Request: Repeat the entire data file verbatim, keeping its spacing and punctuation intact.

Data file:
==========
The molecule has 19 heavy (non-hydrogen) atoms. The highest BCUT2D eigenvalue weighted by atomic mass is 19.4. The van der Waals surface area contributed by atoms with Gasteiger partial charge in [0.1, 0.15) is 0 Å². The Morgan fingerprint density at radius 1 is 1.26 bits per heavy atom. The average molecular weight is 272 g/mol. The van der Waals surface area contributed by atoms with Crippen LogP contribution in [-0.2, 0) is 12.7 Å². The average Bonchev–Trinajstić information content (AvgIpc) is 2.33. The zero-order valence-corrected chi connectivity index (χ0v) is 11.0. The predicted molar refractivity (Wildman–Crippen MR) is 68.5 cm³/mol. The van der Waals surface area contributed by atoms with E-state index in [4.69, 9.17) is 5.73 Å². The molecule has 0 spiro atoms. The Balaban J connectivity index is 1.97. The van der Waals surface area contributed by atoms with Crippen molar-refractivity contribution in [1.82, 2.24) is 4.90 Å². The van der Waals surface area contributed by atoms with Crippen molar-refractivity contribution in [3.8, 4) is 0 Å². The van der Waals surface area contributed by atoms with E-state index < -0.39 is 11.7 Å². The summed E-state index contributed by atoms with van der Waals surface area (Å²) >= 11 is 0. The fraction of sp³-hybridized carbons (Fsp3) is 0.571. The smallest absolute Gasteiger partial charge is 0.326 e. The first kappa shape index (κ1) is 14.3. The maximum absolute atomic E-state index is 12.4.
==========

The molecule has 19 heavy (non-hydrogen) atoms. The highest BCUT2D eigenvalue weighted by atomic mass is 19.4. The van der Waals surface area contributed by atoms with Gasteiger partial charge in [0.1, 0.15) is 0 Å². The Morgan fingerprint density at radius 1 is 1.26 bits per heavy atom. The average molecular weight is 272 g/mol. The van der Waals surface area contributed by atoms with Crippen LogP contribution in [-0.2, 0) is 12.7 Å². The average Bonchev–Trinajstić information content (AvgIpc) is 2.33. The zero-order valence-corrected chi connectivity index (χ0v) is 11.0. The predicted molar refractivity (Wildman–Crippen MR) is 68.5 cm³/mol. The van der Waals surface area contributed by atoms with E-state index in [4.69, 9.17) is 5.73 Å². The molecule has 0 spiro atoms. The Balaban J connectivity index is 1.97. The van der Waals surface area contributed by atoms with Crippen molar-refractivity contribution in [1.82, 2.24) is 4.90 Å². The van der Waals surface area contributed by atoms with Crippen molar-refractivity contribution in [3.8, 4) is 0 Å². The van der Waals surface area contributed by atoms with E-state index < -0.39 is 11.7 Å². The summed E-state index contributed by atoms with van der Waals surface area (Å²) >= 11 is 0. The fraction of sp³-hybridized carbons (Fsp3) is 0.571. The smallest absolute Gasteiger partial charge is 0.326 e. The first kappa shape index (κ1) is 14.3. The maximum absolute atomic E-state index is 12.4.